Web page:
White supremacist who sent letter to Trump containing a white powder and threatened to kill him faces 140 years in prison

51-year-old Gary Gravelle was indicted on 16 counts including threats against the commander-in-chief and misleading authorities with false information regarding an explosive


                            White supremacist who sent letter to Trump containing a white powder and threatened to kill him faces 140 years in prison

A Connecticut man who threatened to kill President Donald Trump and sent others bomb threats and mail containing a suspicious white powder has now been indicted on related charges.

51-year-old Gary Gravelle was indicted on 16 counts including threats against the commander-in-chief and misleading authorities with false information regarding an explosive, Daily Mail reports.

According to the New Haven Register, Gravelle was named in the indictment as a member of the white supremacist group American Knights of Anarchy (AKA).

The anarchist, per court documents, sent Trump an envelope containing suspicious white powder and a letter that read, "I, Gary Gravelle... as a faithful soldier of the AKA, am coming to KILLDonald [sic] Trump."

Gary Gravelle, 51 (pictured), of New Haven, Connecticut, was indicted on 16 counts, including threats against the president and conveying false information about an explosive. (New Haven Police)

According to the indictment, Gravelle also sent similar envelopes to a mosque, a synagogue, and a chapter of the National Association for the Advancement of Colored People (NAACP).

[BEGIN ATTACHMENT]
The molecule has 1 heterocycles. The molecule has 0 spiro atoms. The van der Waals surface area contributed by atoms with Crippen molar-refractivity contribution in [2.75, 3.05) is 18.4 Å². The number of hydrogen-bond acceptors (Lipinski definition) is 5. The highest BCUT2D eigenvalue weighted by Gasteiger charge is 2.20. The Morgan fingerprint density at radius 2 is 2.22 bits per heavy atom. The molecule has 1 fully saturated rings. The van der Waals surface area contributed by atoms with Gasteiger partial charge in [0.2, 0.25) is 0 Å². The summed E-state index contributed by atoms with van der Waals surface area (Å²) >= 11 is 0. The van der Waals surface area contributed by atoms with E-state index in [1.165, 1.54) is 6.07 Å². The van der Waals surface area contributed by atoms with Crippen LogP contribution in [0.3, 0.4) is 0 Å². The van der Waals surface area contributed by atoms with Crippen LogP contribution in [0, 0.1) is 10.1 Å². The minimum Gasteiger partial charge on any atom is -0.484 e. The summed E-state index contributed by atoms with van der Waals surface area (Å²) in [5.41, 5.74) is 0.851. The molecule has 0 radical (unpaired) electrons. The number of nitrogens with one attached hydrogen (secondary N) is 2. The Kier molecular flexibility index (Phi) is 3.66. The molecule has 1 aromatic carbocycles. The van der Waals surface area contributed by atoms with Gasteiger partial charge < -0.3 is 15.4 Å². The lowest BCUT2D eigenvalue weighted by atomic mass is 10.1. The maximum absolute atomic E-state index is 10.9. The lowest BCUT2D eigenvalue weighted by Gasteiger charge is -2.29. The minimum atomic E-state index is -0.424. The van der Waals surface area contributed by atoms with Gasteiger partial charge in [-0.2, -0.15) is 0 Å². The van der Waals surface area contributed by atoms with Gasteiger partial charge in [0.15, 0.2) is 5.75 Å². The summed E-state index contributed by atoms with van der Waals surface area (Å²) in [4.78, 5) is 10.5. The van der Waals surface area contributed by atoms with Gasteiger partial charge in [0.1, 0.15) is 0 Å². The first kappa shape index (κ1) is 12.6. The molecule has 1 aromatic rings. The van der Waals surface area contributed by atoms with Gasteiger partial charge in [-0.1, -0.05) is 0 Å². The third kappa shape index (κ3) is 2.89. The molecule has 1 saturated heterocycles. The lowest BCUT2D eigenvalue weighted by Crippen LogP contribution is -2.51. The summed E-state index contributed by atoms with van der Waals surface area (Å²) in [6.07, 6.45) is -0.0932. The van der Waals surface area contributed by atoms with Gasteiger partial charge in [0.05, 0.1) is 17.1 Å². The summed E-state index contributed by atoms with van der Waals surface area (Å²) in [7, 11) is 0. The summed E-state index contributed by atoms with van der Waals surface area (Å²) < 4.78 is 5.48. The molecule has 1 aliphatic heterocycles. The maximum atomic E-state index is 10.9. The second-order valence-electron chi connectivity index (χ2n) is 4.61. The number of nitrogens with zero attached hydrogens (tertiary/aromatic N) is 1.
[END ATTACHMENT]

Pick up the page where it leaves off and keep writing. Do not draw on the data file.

While the note claimed the powder sent to President Trump was a biotoxin, authorities later found it to be harmless.

According to NBC Connecticut, Gravelle sent letters to post officers, judges, and other government officials throughout the country. The station reported that he addressed one letter to the Thomaston Post Office, threatening to kill everyone working in the post office.

Gravelle, also known as Roland Prejean, also threatened to kill a Connecticut Superior Court Judge, a probation officer in Connecticut, several Connecticut Valley Hospital workers, and a former roommate. Furthermore, he forced an evacuation at the Thomaston Post Office after threatening he had hidden a bomb inside the premises.

The 51-year-old also made phone calls and sent out emails threatening to detonate explosives in Washington and Vermont.

Prosecutors estimate that Gravelle wrote more than 50 death letters aside from anthrax and bomb threats.

That said, the white powder was identified as baby powder and no injuries were reported as a result of the packages he sent in.

Gravelle could face a maximum prison sentence of 140 years if convicted of all 16 counts. 

According to US Attorney John Durham's statement on Friday, Gravelle was previously sentenced to 70 months in prison back in 2013. However, he was released under federal supervision in November 2015 until he was arrested on fresh charges last year.